We are finally here, we are done.
15. Love Sex Machine – Asexual Anger
Love Sex Machine’s debut self-titled almost always gets at least one listen-through every week, even after all the years since it came out, so you can guess how excited I was for this. Although the cleaner production takes away from their nightmarish sound, this is still a bludgeoning experience.
14. Illum Sphere – Glass
This was my introduction to Illum Sphere and what a way for that to happen with this release. It switches between ambience and soft, trance-like electronica constantly through the whole thing. For the most part, imagine Selected Ambient Works Aphex Twin meets Sd Laika and you’re not far off.
13. The Body – No One Deserves Happiness
The Body. A growing favourite for many sludge fans and this album only proves further why they’re constantly gaining momentum in the scene. This one features more electronic influences (even trap music on Two Snakes) and they make the sound genuine and fluid, but still keeping it heavy.
12. Venom Prison – Animus
This lot from South Wales finally released their debut in the form of “Animus”, dropping a lot of their hardcore moments in favour of more death metal… and it’s beast. Vicious, fast and unforgiving. It’s also refreshing to have an album in the genre fighting against violence towards women.
This is the second album Joe (also of Haast’s Eagled) appears on.
11. The Avalanches – Wildflower
Just thinking of ways to describe this album gives me a headache. You really just need to listen to it considering it borrows the sounds of so many different genres. Sixteen years after their first album and they didn’t lose their step at all, the perfect summer album for 2016 (and probably of all time).
10. Terra Tenebrosa – The Reverses
How can this band – even after all these years – be so consistently horrible (in the best way) and make each track in their discography stand out on their own? If you want a mixture of death/black/doom metal with a little of that rock’n’roll vibe to soundtrack your greatest horrors, this is it.
9. Oathbreaker – Rheia
“Rheia” was unexpected for me, I didn’t expect them to go in the direction they did on this and I absolutely LOVE it. They still hit hard but experiment with much more different (and again, unexpected) influences, especially Caro Tanghe with her vocals – sometimes reminding me of Daisy Chainsaw’s Katie Jane Garside with her cleans. Just an incredible effort.
8. PUP – The Dream Is Over
I got into these guys from the singles that came out before its release, DVP and If This Tour Doesn’t Kill You, I Will (with the added bonus of having brilliant music videos for ’em). So I went back to their self-titled debut and fell in love. “The Dream Is Over” then reinforced that further. Catchy indie-punk with both raging and soft moments.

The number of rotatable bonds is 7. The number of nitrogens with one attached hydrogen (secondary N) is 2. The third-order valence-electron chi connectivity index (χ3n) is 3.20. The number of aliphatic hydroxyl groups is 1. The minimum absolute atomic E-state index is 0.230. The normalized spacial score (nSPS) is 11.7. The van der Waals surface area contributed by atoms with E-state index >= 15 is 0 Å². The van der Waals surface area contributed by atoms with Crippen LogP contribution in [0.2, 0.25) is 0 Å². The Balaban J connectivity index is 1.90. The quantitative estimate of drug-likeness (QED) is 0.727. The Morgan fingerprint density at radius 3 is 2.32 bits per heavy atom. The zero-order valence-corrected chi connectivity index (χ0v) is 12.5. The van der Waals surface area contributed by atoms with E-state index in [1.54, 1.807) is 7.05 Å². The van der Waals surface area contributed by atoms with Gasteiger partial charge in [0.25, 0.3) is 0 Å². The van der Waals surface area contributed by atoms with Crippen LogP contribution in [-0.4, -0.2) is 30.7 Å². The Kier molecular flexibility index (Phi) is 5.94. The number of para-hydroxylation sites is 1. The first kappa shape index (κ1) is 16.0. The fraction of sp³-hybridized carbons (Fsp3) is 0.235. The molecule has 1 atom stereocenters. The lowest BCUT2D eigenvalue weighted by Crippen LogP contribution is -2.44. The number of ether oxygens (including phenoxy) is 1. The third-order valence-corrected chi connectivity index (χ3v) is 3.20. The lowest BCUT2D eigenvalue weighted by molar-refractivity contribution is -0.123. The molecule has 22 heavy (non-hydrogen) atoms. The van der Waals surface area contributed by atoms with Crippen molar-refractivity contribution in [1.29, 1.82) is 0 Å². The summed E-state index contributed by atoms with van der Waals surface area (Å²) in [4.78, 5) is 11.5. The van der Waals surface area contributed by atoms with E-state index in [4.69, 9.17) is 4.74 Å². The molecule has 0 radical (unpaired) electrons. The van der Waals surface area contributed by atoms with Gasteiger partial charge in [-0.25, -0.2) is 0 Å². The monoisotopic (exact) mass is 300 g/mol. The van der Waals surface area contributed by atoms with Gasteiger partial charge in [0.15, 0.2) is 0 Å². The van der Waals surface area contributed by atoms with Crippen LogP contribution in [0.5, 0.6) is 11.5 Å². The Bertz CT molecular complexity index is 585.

7. Urfaust – Empty Space Meditation
I mean… it’s Urfaust, ain’t it. It’s just Urfaust.
Urfaust, Urfaust, Urfaust.
6. Lorn – VESSEL
Although “VESSEL” conveys a sense of melancholy for the most part, it is definitely a step towards a lighter sound for Lorn (don’t mistake me though: the oppressive darkness of “The Maze To Nowhere” and “Ask The Dust” is why they’re my favourite releases of his). You can still expect the same booming or growling bass, clicking mechanical beats and warped synths. Lorn is still unstoppable.
5. Palehorse – Looking Wet In Public
You know what fucking sucked about 2016 (or one of the many things that did)? Palehorse splitting up, absolute shit news. I genuinely had a cry when I found out and I don’t care about admitting it, it felt like an important part of my teen years had died and I’d never get to see them again. I could never get bored of them live.
Despite that, the five horsemen of noisey-sludge ended it releasing what I now consider my favourite album of theirs. Just do yourself a favour: check it out.
4. Childish Gambino – “Awaken, My Love!”
When Gambino released Me and Your Mama and Redbone shortly before the album, I knew we weren’t getting a hip-hop album (believe me, I told anyone who’d listen), but I had no idea just how left-field he would go. “Awaken, My Love!” breeds soul, funk, jazz, avant-garde and experimental music together into a beautiful yet haunting specimen. The subtle suggestions lyrically are great to, one track about sex/love and the next about police brutality/racism, and never loses momentum.
Glover just killed 2016 with this album and his show Atlanta.
3. Every Time I Die – Low Teens
Easily the sassy n’ sleazy band’s darkest and most emotional release; especially with Keith Buckley’s wife’s pregnancy complication, which threatened both Lindsay and their child. While the instrumentation is on-point as always, it’s Buckley’s turmoil bleeding into the lyrics and everything else that makes “Low Teens” especially gripping, and genuinely heartbreaking. There’s very little relief to be found here.
2. Death Grips – The Bottomless Pit
I was starting to doubt if the trio would blow me away again since their numerous releases after “No Love Deep Web” but thankfully I was proven wrong. This could arguably be their most accessible album but it still has that classic aggression we all affiliate with Death Grips. The only time it lets go of your throat is when the album ends.
1. Car Bomb – Meta
I mean, if you open an album with From The Dust Of This Planet and Secrets Within as the first two consecutive tracks, you’re not gonna get stopped being played on my iPod/laptop for a long, long time. This still feels so fresh since the first time I heard it. The guitar tone sounds especially insane now, almost like the strings are actually pylon wires super-charged with electricity; the drums being savage yet technically intricate as always and the vocals twine with so many different personalities.
This has become my favourite Car Bomb album, easily. It’s just perfect.